* Fees and Commission - By paying a combination of fees and commission.

In the past the majority of consumers tended to opt for commission, however new regulations may mean that in the future we see a shift towards people paying fees. Independent Financial Advisers now have to offer a choice of payment options, although other advisers may choose to do so. It has been argued that where charges are commission-based there is the potential for a conflict of interests, especially if the most appropriate course of action is for you to do something that does not generate a commission payment.
3. Ongoing service should also be a key consideration. This should include a regular analysis of your portfolio and your circumstances, to make sure that your finances continue to meet your objectives.
4. Location - Is it important to have your financial adviser near your home or workplace?
5. Philosophy - Do you want a financial adviser who specialises in ethical and socially responsible investment?
6. 'Key Facts' documents - New rules recently introduced by the Financial Services Authority (FSA) mean that all UK advisers must provide customers with two 'Key Facts' documents, explaining their status, the services they offer and a menu of their charges when they first seek advice. Remember to carefully read the documents you are given, including the small print, before entering into any agreement.
7. The knowledge and resources of your adviser should be considered. If you deal with an adviser you need to feel that they are competent. This may be demonstrated by their experience and the examinations that they hold. All financial advisers, whether tied or independent, are required to pass the Certificate in Financial Planning before they are allowed to give financial advice. However these exams by themselves are only foundational and you should look for additional experience and qualifications. For example SRI specialists may have taken the Economie SRI Foundation and Intermediate exams. As important is the back-up and resources they have. Individual advisers cannot provide specialist advice in every area of financial planning.
8. Areas of Expertise - Some advisers specialise in particular product areas so ensure you choose the right one for your specific needs. Areas of expertise typically include: investments, taxation & trusts; pensions and life insurance; or mortgages. Some ethical financial advisers' may also have specialist knowledge of subjects such as ethical property investment or financial planning for Muslims. If you know what sort of advice you require, choose an adviser who specialises in that area. If you want advice across a range of products then select one who has strengths across the board.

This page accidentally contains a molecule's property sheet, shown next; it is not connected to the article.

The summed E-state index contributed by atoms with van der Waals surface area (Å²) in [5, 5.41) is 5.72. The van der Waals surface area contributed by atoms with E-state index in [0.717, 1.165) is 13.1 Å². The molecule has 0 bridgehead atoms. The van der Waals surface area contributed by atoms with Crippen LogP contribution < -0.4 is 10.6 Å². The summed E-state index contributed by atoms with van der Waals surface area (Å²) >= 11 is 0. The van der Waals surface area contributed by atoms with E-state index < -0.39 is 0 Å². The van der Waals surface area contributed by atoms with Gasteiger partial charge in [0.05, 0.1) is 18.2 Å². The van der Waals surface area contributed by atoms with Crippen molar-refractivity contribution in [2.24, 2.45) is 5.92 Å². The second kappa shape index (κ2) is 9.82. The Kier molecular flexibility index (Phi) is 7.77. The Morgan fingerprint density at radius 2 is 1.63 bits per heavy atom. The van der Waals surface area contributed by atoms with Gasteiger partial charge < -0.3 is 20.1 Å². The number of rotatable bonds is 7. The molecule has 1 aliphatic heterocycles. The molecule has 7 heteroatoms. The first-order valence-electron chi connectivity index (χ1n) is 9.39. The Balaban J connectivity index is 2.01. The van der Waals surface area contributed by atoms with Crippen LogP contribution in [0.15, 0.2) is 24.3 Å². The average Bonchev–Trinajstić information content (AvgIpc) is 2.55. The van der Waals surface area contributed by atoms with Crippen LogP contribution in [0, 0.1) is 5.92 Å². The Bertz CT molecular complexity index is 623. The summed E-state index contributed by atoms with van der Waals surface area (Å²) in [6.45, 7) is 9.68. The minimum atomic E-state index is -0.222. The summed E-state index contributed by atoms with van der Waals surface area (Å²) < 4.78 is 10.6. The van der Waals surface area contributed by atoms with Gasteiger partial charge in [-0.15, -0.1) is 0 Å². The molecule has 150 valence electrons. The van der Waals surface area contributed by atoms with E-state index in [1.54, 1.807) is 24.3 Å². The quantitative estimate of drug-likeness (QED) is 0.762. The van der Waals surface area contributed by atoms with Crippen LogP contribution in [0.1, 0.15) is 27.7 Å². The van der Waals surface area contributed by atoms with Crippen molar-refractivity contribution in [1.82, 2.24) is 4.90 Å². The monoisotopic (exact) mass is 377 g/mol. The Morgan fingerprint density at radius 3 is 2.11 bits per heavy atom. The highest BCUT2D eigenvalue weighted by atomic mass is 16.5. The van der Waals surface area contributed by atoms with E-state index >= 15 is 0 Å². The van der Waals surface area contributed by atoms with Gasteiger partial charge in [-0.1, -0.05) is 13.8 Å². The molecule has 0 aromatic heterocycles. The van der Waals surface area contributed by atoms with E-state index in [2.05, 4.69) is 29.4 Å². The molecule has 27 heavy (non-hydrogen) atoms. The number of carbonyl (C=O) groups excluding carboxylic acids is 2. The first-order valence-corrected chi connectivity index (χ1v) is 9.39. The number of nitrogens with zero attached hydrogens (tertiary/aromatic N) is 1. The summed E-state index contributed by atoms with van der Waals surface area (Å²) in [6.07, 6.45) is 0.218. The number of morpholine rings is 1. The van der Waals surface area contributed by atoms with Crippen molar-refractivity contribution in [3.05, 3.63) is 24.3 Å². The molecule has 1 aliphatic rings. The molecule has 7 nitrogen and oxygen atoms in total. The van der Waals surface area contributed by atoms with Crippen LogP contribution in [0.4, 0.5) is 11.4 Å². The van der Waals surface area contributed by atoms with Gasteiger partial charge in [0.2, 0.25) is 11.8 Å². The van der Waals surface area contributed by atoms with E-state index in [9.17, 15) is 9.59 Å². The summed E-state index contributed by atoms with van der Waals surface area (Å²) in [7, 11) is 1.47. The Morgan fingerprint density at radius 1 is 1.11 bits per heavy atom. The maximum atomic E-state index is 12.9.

9. Authorisation - Also check that your financial adviser is authorised. If you need to find out information about an adviser's authorisation, you can look at the FSA Central Register at or phone 0845 606 1234.
10. Personal affinity - Don't be afraid of shopping around for advice. It is particularly important for ethical investors to feel comfortable with and get on with their financial adviser, because they will need to share quite a lot of personal information with them.
11. Recommendation - One of the best ways of finding a financial adviser is often through personal recommendation, but be aware that this can have pitfalls. Your financial circumstances and requirements may be very different to those of the person who made the recommendation. Or they may have misjudged the quality of the financial advice they're receiving.
12. Male or female - Would you prefer a male or female financial adviser? Many clients feel more comfortable seeking money advice from someone of the same sex or vice versa.
13. The adviser's office - Visit the financial adviser's premises to help you judge how professional they are.
14. Internet presence - Is it important for your financial adviser to have a website or to be able